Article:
When it comes to cars, you almost always get what you pay for, and these SUVs have too many features befitting a listing in independent reviews. However, they both have unique features worth mentioning.
For example, they both come with remote access, with the one on the Mach-E allowing you to lock doors, open windows, or tailgate and activate climate control. On the Model Y, remote access lets you grant remote access to the car to family members.
Both models also have a digital key, a feature that allows a smartphone to access and, on the Mach-E, drive the car. In the Model Y, you can enable the PIN to Drive part, which requires you to input a secret PIN on your phone to drive the car.
While the Tesla Model Y provides automatic collision notification, you must enable the 911 Assist on the infotainment interface of the Ford Mach-E to receive such notifications. Also, both models come with a Wi-Fi hotspot, with Mach-E having a 3-month trial and the Tesla model with free satnav usage as a standard. You will need to subscribe to premium packages in both models to use additional features, such as recording videos.
If you drive your pet with you and want to leave it in the car occasionally, the Tesla Model Y offers a readily welcome help with its Dog Mode feature. It keeps climate control on when you lock the vehicle with your dog inside while displaying a message to animal advocates on the large infotainment screen that your pet is comfortable and you will be back soon.
Power and 0-60 Performance
All RWD Ford March-Es come with a 70kWh battery pack as a standard, and it delivers 266 hp and a torque of 317 lb. ft. According to Ford, they can deliver the 0-60mph sprint in 5.8 seconds. The dual-motor configuration with the same battery pack delivers a whooping 428 lb. ft of torque and takes 5.2 seconds to go from 0-60mph.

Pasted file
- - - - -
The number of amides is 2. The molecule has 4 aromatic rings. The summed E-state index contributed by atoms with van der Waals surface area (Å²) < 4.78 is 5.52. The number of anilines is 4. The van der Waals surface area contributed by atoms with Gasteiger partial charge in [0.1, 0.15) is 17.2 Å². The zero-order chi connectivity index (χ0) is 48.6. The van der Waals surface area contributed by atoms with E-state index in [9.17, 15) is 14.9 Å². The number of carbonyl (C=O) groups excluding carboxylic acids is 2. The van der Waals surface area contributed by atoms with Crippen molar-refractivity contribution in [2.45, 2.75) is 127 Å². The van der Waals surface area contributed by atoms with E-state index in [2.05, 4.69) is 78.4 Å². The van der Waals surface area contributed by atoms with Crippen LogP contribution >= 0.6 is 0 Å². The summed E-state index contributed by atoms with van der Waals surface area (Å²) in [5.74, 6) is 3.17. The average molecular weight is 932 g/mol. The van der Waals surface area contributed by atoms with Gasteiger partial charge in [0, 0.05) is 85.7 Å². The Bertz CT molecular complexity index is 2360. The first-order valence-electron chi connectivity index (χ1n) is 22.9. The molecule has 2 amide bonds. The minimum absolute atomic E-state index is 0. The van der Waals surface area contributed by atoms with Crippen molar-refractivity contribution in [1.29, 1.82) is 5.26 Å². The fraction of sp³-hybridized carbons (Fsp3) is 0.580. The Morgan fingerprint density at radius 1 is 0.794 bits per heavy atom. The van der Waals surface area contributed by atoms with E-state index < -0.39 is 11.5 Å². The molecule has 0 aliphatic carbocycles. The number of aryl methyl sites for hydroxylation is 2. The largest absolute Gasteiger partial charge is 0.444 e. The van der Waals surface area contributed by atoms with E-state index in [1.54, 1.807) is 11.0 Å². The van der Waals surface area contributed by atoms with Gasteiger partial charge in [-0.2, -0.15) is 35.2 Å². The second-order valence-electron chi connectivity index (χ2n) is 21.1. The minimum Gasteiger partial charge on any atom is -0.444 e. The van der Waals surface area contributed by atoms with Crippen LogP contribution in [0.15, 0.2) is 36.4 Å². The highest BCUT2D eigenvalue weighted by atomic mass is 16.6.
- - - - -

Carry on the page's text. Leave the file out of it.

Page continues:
Ford allows an extended-range 91kWh battery pack on all trim levels except the base Select model. The bigger battery delivers 290 hp in the RWD Mach-E and more range. However, because of the heavy battery, it is slower. When used with AWD, the battery delivers 346 hp and is quicker.
Tesla’s Model Y, on the other hand, comes with a 91kWh and a 200kWh battery pack in the front and rear electric drives, respectively. As a result, the car has more torque and delivers an eye-watering 3.6 seconds shift from 0-60mph.
The Environmental Protection Agency, EPA, gives the RWD Mach-E with the standard-range battery a 247 miles range and an energy consumption rating of 32.6kWh per 100 miles. Using AWD increases consumption to 36.3 kWh/100 miles, thereby reducing the range of the standard pack to 224 miles.
For the extended-range battery pack, the EPA rating for RWD Mach-E models is 303 miles and 34.6kWh/100 miles. Shifting to AWD models drops the range to 277 miles at 37.1kWh/100 miles.